Supplementary Material for: Comorbidities Are Associated with Altered Health Services Use in Multiple Sclerosis: A Prospective Cohort Study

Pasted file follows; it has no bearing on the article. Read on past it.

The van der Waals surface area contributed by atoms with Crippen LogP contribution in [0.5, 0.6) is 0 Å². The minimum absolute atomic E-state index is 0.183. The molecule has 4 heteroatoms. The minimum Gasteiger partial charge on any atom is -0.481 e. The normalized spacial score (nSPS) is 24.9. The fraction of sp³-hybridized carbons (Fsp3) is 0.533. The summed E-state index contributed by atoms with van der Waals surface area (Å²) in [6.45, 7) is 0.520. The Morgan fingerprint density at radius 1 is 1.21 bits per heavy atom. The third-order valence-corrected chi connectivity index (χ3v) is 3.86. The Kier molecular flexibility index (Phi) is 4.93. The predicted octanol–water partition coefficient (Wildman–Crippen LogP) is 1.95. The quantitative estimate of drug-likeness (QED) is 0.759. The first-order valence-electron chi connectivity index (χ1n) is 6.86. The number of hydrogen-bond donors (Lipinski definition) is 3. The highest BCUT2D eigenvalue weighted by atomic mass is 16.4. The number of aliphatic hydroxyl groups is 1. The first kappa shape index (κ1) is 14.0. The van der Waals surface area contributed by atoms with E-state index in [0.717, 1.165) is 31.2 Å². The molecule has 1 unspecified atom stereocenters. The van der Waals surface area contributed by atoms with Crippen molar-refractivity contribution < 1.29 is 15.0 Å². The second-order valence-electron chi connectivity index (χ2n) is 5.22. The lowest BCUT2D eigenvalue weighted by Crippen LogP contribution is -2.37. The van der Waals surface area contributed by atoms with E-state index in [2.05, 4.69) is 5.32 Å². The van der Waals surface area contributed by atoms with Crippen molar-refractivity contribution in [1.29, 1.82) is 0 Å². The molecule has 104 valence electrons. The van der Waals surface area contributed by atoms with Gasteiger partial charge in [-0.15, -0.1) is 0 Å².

Background: Persons with multiple sclerosis (MS) use health resources with greater frequency than the general population. However, little is known regarding which patient characteristics might contribute. Objective: The study aimed to evaluate characteristics associated with healthcare use in MS patients. Methods: Consecutive MS clinic attendees were recruited (September–November 2010), with clinical, demographic, and patient-completed questionnaires collected at 3 visits over 2 years. Linkage with administrative data (hospital, physician, and pharmacy records) provided healthcare use outcomes until December 31, 2013. Findings were reported as adjusted rate ratios (adjRRs) using negative binomial regression. Results: A total of 340 MS patients with a mean (SD) age of 48.4 (12.0) years and subsequent follow-up of 3.1 (0.34) years were included. Fatigue and high physical comorbidity count (≥3 vs. none) were significantly associated with higher rates of physician encounters (adjRRs: 1.37 and 1.52, respectively), prescriptions filled (adjRRs: 1.25 and 1.40), and hospitalizations (adjRRs: 4.02 and 3.45). In addition, anxiety, disruptive pain, and perceived functional cognitive difficulties were associated with higher rates of physician encounters and prescriptions dispensed (adjRR ranged from 1.28 to 1.48). Discussion: The presence of fatigue and higher physical comorbidity burden were associated with higher rates of health services use. Findings have implications for those examining healthcare burden or organizing health services for persons with MS.